Factors associated with malnutrition among older adults

Those respondents on pension, residing rural, with economic shortages, without health insurance, suffering from chronic pain, previous hospitalizations and positive for depression were predictors of malnutrition among older adults. Old ages from rural had higher log odds for being malnourished. Similarly, older age with history of chronic pain (COR = 170; p = 0.008) and hospitalization (COR =3.57; p value less than 0.0001) had four fold higher odds of being malnourished (Tables 2 and 4).

Table 4 Bivariate ordinal logistic regression output for prediction of malnutrition among elderly

The outcome variable, malnutrition is ordered in form of normal, at risk of malnutrition and malnourished. The OLS predict the probability of higher odds for malnutrition as compared to normal nutritional status by each predictor variables. The proportional odds assumption is partially full filled and other assumptions of OLS were met. The predicted regression coefficients are interpreted as predicted change in log odds of being malnourished as compared of normal per unit increase in predictor variables controlling for other variables. While, odds ratio is interpreted for categorical predictors.

The full model, including important predictors of malnutrition among Older adults, shows a significant improvement in model fitness under − 2 log likelihood for the intercept only and with the full model (P less than 0.0001). In addition, both the deviance (p = 0.08) and pearson chi-square test (P = 0.01) were not significant (above 5%) which showed better fitted OLS.

The predicted log odds of being malnourished (lower MNA score) was higher among those from rural residents (β = 0.73 (se = 0.21), p = 0.005). Older adults who are not on work and on pension (AOR = 1.31 95% CI: 0.87–1.95) and did not have health insurance (AOR = 1.58; 95% CI; 0.97–2.58) had 31 and 58% higher predicted odds of being malnourished than those who are on work respectively. In addition, those who have chronic pain history (AOR = 1.70; 95% CI: 1.15–2.51), previous hospitalization (AOR = 1.59: 95% CI: 1.27–2.38) and not able to cover their personal expense (AOR =1.61: 95% CI: 1.12–2.30) were 70, 60 and 61% significantly higher log odds of being malnourished (lower MNA score than higher) respectively. The relationship between previous hospitalizations with malnutrition among Older adults is moderated significantly by the presence of chronic pain (β = 0.113, p = 0.015) (Table 5).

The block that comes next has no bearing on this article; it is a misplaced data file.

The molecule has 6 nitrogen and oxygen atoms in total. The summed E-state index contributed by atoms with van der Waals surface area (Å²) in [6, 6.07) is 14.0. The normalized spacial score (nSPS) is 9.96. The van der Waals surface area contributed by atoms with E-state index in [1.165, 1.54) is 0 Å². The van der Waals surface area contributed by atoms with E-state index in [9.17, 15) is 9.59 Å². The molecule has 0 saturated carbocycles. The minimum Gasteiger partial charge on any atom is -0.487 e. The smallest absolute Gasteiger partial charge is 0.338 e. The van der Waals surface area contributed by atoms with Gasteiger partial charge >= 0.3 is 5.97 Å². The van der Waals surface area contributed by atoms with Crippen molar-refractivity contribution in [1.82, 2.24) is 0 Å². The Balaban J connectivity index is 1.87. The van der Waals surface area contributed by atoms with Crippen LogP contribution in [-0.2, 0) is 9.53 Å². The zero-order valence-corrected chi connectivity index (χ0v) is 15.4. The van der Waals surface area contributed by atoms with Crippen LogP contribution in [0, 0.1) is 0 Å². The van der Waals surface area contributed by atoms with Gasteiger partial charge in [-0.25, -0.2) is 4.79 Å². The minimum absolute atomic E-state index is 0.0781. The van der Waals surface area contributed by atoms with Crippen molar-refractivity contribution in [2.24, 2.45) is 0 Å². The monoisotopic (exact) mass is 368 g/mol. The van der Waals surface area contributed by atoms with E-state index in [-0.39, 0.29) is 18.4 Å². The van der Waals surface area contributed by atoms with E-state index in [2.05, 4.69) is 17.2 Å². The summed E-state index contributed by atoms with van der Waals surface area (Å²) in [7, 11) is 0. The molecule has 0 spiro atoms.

Table 5 Parameters for predictors of malnutrition level as compared to normal and at risk of malnutrition (multivariable OLS model with stepwise backward regression method)

Discussion

This study was aimed to assess the magnitude of malnutrition risk and its predictors among the older adults in the eastern part of Ethiopia. The finding revealed that, 32.1% (28.2–35.8%) and 15.7% (12.8–18.6%) were at risk of malnutrition and malnourished based on validated MNA screening tool respectively. This is indicative of high risks of malnutrition and all its bad consequences in the overall health of individuals (12). Similarly, evidences from other regions of Ethiopia showed that, 28.3% [17], 22% [18], 21.9% [14], 17.6% (95% CI: 15.0–20.2) [19], 17.1% [20], 12.5% in Sirilanka [21] and 24.8% in Nepal [22] were malnourished.

This burden of malnutrition can still be above this, due to potentially higher incidence of risk factors for malnutrition. It might be expected that the burden will be higher among institutionalized elder people frailty in institutionalized persons (β: 0.22; P = 0.036) [23]. However, the current study incorporates both urban (4.9%) and rural area (17.1%) which makes representative. In addition, the use of BMI as tool to screen for malnutrition instead of MNA tool, may make a difference even if, it has high predictive power for malnutrition [17].

Rural residents were found to be at increased risk of being malnourished as compared to urban residents (AOR = 2.08; 95% CI: 1.25–3.45). This is attributed to differences in socioeconomic status, dietary habit and other confounding factors make the rural area at risk of malnutrition. It may also be related to lower access to health care, sanitation facility and educational status which makes disease, and food intake shortage a major problem [24, 25].

Economic dependences characterized by being pension user, not able to cover personal expenses and those without any health insurance were vulnerable to a higher probability of being malnourished. These economic instabilities decrease food access and dietary diversity ultimately resulting in malnutrition among the older adults. One study showed that less diversified diet intake increases risk of malnutrition among the older population [19]. This indicates, the need for strategies and interventions targeting the basic and underlying context-specific causes of malnutrition in addition to addressing immediate causes [26]. Other study, also showed that economic inaccessibility were an important risk factors for malnutrition burden [27]. Furthermore, evidence showed that presence of sustainable income is positively related to self-rated health status among old age (OR = 1.8) [28].